Anchiornis is notable for its proportionally long forelimbs, which measured 80% of the total length of the hindlimbs. This is similar to the condition in early avians such as Archaeopteryx, and the authors pointed out that long forelimbs are necessary for flight. Anchiornis also had a more avian wrist than other non-avialan theropods. The authors initially speculated that it would have been possible for Anchiornis to fly or glide. However, further finds showed that the wings of Anchiornis, while well-developed, were short when compared to later species like Microraptor, with relatively short primary feathers that had rounded, symmetrical tips, unlike the pointed, aerodynamically proportioned feathers of Microraptor. A 2016 study of potential flight performance in early paravians concluded that while juvenile Anchiornis specimens may have been able to use their wings to assist running up an incline, and could possibly have achieved flapping flight if a very high-angle flapping wing stroke was used, the larger adult specimens would not have gained any aerodynamic benefit from their wings—they were simply too heavy compared to their total wing area. The same study found that flapping the wings while running would have resulted in a small (10%) increase to its running speed. Similarly, use of the wings during leaping would have resulted in a 15 to 20% increase in height and distance. Notably, Anchiornis seems to have lacked a breastbone (sternum), which may have been made of cartilage rather than bone, as in more primitive theropods. Fossil exhibited in Japan Anchiornis has hindleg proportions more like those of more primitive theropod dinosaurs than avialans, with long legs indicating a fast-running lifestyle. However, while long legs normally indicate a fast runner, the legs and even feet and toes of Anchiornis were covered in feathers, including long feathers on the legs, similar to those in the hindwings of Microraptor. Long leg feathers on the lower legs may have slowed the running speed of Anchiornis. In modern birds, especially those that live on the ground, the lower legs tend to show reduction or even loss of feathers. The hind wings of Anchiornis were smaller and made of more curved, symmetrical feathers than those of Microraptor, suggesting that they were used mainly for display rather than flight. However, they might still have granted the animal some kind of aerodynamic advantage, even if their primary purpose was for display or some other function.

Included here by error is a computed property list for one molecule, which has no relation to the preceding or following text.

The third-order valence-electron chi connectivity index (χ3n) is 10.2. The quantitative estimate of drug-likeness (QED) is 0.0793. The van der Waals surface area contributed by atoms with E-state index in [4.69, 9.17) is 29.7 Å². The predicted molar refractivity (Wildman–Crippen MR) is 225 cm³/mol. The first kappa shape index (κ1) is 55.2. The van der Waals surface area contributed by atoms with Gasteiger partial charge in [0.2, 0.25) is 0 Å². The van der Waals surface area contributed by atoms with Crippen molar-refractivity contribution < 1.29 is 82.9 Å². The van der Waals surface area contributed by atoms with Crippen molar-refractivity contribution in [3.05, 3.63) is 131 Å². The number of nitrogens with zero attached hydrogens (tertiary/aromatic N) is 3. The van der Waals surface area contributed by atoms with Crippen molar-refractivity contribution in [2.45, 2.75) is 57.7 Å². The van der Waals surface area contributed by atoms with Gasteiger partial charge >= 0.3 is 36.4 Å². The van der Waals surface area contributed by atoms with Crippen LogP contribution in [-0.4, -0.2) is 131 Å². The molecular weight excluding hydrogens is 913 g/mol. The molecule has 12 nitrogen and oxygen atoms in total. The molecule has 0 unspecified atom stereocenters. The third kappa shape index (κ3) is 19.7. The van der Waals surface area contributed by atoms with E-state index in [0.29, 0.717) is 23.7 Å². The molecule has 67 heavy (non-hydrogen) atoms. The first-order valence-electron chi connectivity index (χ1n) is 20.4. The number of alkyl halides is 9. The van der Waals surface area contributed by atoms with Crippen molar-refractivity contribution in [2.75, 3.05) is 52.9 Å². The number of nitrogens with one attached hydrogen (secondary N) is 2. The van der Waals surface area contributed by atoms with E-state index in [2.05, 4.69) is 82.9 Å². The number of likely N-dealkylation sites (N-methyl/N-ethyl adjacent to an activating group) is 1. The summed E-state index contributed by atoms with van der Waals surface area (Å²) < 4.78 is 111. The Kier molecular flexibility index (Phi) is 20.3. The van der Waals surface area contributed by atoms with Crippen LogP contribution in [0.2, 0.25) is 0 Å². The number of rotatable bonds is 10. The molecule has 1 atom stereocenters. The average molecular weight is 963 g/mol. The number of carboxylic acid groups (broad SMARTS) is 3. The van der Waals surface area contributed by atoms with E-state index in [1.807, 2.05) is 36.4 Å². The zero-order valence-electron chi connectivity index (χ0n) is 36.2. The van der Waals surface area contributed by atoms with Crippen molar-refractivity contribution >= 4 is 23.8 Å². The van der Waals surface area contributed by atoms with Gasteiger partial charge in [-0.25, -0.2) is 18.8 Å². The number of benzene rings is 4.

The skeletal structure of Anchiornis is similar to Eosinopteryx, which appears to have been a capable runner due to its uncurved rear claws and absence of flight feathers on its tail or lower legs. Anchiornis shared a similar body plan and the same ecosystem as Eosinopteryx, suggesting different niches and a complex picture for the origin of flight.

Like many modern birds, Anchiornis exhibited a complex pattern of coloration with different colors in speckled patterns across the body and wings, or "within- and among-feather plumage coloration." In modern birds, such color patterning is used in communication and display, either to members of the same species (e.g. for mating or territorial threat display) or to threaten and warn off competing or predatory species.

A 2018 study reported gastric pellets in association with Anchiornis specimens; some of the Anchiornis were even preserved with pellets still inside their bodies. Anchiornis is the earliest theropod known to have produced pellets. The pellets contained lizard bones and ptycholepid fish scales.

In The Media[]

Anchiornis first appeared (though not metioned by name) in Flying Monsters 3D (2011), and later introduced in David Attenborough's Rise of Animals: Triumph of the Vertebrates (2013). In the 2023 Netflix Original Documentary Series, Life on Our Planet, a female, who is hunting insects, is hunted herself by a juvenile Sinraptor.